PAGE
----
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As far as structure is concerned, despite praising not just Tottenham’s “great structure” but the “dynamic of the structure” at his cheery unveiling to the press on Thursday, Mourinho will get what he had at Manchester United, where executive vice-chairman Ed Woodward held control, unless something radical happens in North London: He’ll be working for an owner who never speaks and sits an ocean away (Joe Lewis), plus a big boss in Daniel Levy who runs the club, micromanaging transfers and budgets. And not much else, in the sense that there is no Director of Football or Head of Recruitment to act as a buffer between the manager and the top.

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As for empathy, suffice to say it’s not a word often associated with Levy, his new Woodward. Levy is routinely depicted as a shrewd, ruthless negotiator, relentlessly looking for value. It’s a neat contrast with the profligacy of his previous boss — whether it be Alexis Sanchez’ paycheck or Romelu Lukaku’s fee — but it’s also a different way of doing business.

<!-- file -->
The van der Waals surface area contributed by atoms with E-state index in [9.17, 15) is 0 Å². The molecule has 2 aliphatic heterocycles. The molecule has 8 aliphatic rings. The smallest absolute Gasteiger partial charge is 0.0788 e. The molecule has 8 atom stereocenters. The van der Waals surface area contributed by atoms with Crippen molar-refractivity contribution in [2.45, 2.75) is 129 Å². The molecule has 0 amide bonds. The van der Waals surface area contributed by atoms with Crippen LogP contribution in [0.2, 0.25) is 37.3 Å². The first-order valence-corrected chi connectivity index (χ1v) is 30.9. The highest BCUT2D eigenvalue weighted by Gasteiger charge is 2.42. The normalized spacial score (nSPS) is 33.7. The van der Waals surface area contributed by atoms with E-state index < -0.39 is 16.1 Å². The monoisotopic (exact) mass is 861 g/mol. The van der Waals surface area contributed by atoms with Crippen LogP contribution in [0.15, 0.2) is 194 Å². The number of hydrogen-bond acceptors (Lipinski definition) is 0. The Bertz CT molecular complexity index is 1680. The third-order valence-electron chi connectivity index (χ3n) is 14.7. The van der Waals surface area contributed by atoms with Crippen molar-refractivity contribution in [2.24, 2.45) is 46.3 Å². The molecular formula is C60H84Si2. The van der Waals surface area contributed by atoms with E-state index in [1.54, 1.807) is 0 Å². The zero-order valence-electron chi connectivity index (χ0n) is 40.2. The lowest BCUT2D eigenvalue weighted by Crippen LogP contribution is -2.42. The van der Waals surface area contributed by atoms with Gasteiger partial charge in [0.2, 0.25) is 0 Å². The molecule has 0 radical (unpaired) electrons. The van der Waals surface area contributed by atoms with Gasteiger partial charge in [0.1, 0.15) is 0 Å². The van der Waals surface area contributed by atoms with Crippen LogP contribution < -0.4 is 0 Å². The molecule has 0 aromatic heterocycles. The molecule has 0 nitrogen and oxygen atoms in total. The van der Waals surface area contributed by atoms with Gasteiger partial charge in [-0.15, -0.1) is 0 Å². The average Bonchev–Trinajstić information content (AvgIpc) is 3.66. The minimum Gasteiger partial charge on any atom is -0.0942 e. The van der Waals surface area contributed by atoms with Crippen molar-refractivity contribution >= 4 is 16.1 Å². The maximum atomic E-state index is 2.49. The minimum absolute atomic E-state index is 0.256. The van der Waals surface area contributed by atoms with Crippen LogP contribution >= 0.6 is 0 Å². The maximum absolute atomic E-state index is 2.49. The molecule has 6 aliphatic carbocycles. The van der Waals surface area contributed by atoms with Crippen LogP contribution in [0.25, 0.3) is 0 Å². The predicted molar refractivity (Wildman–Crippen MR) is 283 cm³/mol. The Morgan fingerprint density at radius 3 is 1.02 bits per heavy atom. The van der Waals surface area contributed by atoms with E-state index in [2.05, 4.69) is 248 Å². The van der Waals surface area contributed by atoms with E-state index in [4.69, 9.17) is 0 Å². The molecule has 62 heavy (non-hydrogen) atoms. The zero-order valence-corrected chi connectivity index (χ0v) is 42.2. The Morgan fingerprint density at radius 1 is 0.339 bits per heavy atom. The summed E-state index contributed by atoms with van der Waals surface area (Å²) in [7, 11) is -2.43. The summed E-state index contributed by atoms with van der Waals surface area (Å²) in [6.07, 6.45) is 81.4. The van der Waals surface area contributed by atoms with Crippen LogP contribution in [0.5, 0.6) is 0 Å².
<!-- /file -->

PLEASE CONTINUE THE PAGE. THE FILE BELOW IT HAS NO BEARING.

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Photos revealed on Twitter show ousted Tottenham Hotspur manager Mauricio Pochettino leaving a note thanking his former players.

Ex-Spurs assistant Jesus Perez posted the photos on Thursday which shows Pochettino writing on a whiteboard that read: “Big thanks to you all. We can’t [sic] to say goodbye… You will always be in our [hearts].”

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The Argentine was sacked on Tuesday with the club hiring Jose Mourinho as his replacement the next day.

The photos are the first public acknowledgement by Pochettino since his sacking.

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At his first news conference following his appointment on Wednesday, Mourinho paid tribute to Pochettino and said the outgoing manager will find another top job.

“I have to speak about Mauricio,” Mourinho said. “I have to congratulate him for the work he has done. This club will always be his home. This training ground will always be his training ground. The door will always be open for him.